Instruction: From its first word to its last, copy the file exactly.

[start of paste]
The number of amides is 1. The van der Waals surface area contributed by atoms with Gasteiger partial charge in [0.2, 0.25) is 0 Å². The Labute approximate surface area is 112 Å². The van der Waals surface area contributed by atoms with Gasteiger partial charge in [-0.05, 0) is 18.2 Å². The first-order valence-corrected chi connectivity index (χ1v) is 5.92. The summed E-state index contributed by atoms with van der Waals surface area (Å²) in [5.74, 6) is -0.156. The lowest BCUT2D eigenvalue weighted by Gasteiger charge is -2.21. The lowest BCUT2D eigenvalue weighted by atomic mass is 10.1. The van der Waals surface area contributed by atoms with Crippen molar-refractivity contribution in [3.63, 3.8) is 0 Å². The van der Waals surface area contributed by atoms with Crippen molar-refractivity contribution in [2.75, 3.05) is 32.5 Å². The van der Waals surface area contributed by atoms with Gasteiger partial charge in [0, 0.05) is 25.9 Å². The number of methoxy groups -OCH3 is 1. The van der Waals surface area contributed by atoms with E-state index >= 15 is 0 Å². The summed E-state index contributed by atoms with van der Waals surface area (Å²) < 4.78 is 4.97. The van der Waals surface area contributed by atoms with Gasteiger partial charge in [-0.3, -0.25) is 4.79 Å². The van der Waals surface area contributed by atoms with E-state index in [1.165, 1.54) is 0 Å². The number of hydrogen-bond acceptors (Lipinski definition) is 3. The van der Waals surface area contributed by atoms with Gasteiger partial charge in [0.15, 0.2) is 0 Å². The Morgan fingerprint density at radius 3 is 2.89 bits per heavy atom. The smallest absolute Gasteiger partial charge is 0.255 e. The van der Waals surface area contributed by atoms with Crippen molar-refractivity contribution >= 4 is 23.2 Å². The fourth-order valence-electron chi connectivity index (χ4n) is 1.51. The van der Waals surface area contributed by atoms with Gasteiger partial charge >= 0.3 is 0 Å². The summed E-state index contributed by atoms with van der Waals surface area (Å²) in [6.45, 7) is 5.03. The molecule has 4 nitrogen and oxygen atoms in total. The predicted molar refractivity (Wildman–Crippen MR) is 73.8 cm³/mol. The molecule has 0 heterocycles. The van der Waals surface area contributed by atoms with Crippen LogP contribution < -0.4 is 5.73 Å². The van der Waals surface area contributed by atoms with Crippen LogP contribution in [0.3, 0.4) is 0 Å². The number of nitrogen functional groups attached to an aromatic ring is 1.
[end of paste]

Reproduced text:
The number of amides is 1. The van der Waals surface area contributed by atoms with Gasteiger partial charge in [0.2, 0.25) is 0 Å². The Labute approximate surface area is 112 Å². The van der Waals surface area contributed by atoms with Gasteiger partial charge in [-0.05, 0) is 18.2 Å². The first-order valence-corrected chi connectivity index (χ1v) is 5.92. The summed E-state index contributed by atoms with van der Waals surface area (Å²) in [5.74, 6) is -0.156. The lowest BCUT2D eigenvalue weighted by Gasteiger charge is -2.21. The lowest BCUT2D eigenvalue weighted by atomic mass is 10.1. The van der Waals surface area contributed by atoms with Crippen molar-refractivity contribution in [3.63, 3.8) is 0 Å². The van der Waals surface area contributed by atoms with Crippen molar-refractivity contribution in [2.75, 3.05) is 32.5 Å². The van der Waals surface area contributed by atoms with Gasteiger partial charge in [0, 0.05) is 25.9 Å². The number of methoxy groups -OCH3 is 1. The van der Waals surface area contributed by atoms with E-state index >= 15 is 0 Å². The summed E-state index contributed by atoms with van der Waals surface area (Å²) < 4.78 is 4.97. The van der Waals surface area contributed by atoms with Gasteiger partial charge in [-0.3, -0.25) is 4.79 Å². The van der Waals surface area contributed by atoms with E-state index in [1.165, 1.54) is 0 Å². The number of hydrogen-bond acceptors (Lipinski definition) is 3. The van der Waals surface area contributed by atoms with Gasteiger partial charge in [0.15, 0.2) is 0 Å². The Morgan fingerprint density at radius 3 is 2.89 bits per heavy atom. The smallest absolute Gasteiger partial charge is 0.255 e. The van der Waals surface area contributed by atoms with Crippen molar-refractivity contribution >= 4 is 23.2 Å². The fourth-order valence-electron chi connectivity index (χ4n) is 1.51. The van der Waals surface area contributed by atoms with Gasteiger partial charge >= 0.3 is 0 Å². The summed E-state index contributed by atoms with van der Waals surface area (Å²) in [6.45, 7) is 5.03. The molecule has 4 nitrogen and oxygen atoms in total. The predicted molar refractivity (Wildman–Crippen MR) is 73.8 cm³/mol. The molecule has 0 heterocycles. The van der Waals surface area contributed by atoms with Crippen LogP contribution < -0.4 is 5.73 Å². The van der Waals surface area contributed by atoms with Crippen LogP contribution in [0.3, 0.4) is 0 Å². The number of nitrogen functional groups attached to an aromatic ring is 1.